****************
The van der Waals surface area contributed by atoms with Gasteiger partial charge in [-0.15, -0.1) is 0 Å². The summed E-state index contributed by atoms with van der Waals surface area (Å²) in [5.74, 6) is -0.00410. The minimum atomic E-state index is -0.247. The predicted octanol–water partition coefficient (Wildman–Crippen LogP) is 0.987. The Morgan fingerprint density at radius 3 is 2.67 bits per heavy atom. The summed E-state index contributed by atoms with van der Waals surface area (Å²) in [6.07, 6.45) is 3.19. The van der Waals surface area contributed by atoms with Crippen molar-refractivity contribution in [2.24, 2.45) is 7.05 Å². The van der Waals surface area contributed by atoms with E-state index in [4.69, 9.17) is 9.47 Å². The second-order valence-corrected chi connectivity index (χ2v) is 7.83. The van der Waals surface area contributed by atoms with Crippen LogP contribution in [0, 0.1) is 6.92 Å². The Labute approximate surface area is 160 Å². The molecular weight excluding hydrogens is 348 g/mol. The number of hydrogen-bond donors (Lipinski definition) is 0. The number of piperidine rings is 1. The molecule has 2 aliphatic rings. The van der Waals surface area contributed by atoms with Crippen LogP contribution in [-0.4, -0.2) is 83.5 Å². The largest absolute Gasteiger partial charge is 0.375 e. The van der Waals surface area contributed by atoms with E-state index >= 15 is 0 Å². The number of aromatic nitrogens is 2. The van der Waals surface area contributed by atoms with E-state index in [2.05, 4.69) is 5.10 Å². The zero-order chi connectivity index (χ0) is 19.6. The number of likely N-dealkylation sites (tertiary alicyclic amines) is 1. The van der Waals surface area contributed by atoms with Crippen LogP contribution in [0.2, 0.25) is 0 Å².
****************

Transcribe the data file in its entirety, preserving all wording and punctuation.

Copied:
The van der Waals surface area contributed by atoms with Gasteiger partial charge in [-0.15, -0.1) is 0 Å². The summed E-state index contributed by atoms with van der Waals surface area (Å²) in [5.74, 6) is -0.00410. The minimum atomic E-state index is -0.247. The predicted octanol–water partition coefficient (Wildman–Crippen LogP) is 0.987. The Morgan fingerprint density at radius 3 is 2.67 bits per heavy atom. The summed E-state index contributed by atoms with van der Waals surface area (Å²) in [6.07, 6.45) is 3.19. The van der Waals surface area contributed by atoms with Crippen molar-refractivity contribution in [2.24, 2.45) is 7.05 Å². The van der Waals surface area contributed by atoms with E-state index in [4.69, 9.17) is 9.47 Å². The second-order valence-corrected chi connectivity index (χ2v) is 7.83. The van der Waals surface area contributed by atoms with Crippen LogP contribution in [0, 0.1) is 6.92 Å². The Labute approximate surface area is 160 Å². The molecular weight excluding hydrogens is 348 g/mol. The number of hydrogen-bond donors (Lipinski definition) is 0. The number of piperidine rings is 1. The molecule has 2 aliphatic rings. The van der Waals surface area contributed by atoms with Crippen LogP contribution in [-0.4, -0.2) is 83.5 Å². The largest absolute Gasteiger partial charge is 0.375 e. The van der Waals surface area contributed by atoms with E-state index >= 15 is 0 Å². The number of aromatic nitrogens is 2. The van der Waals surface area contributed by atoms with E-state index in [2.05, 4.69) is 5.10 Å². The zero-order chi connectivity index (χ0) is 19.6. The number of likely N-dealkylation sites (tertiary alicyclic amines) is 1. The van der Waals surface area contributed by atoms with Crippen LogP contribution in [0.2, 0.25) is 0 Å².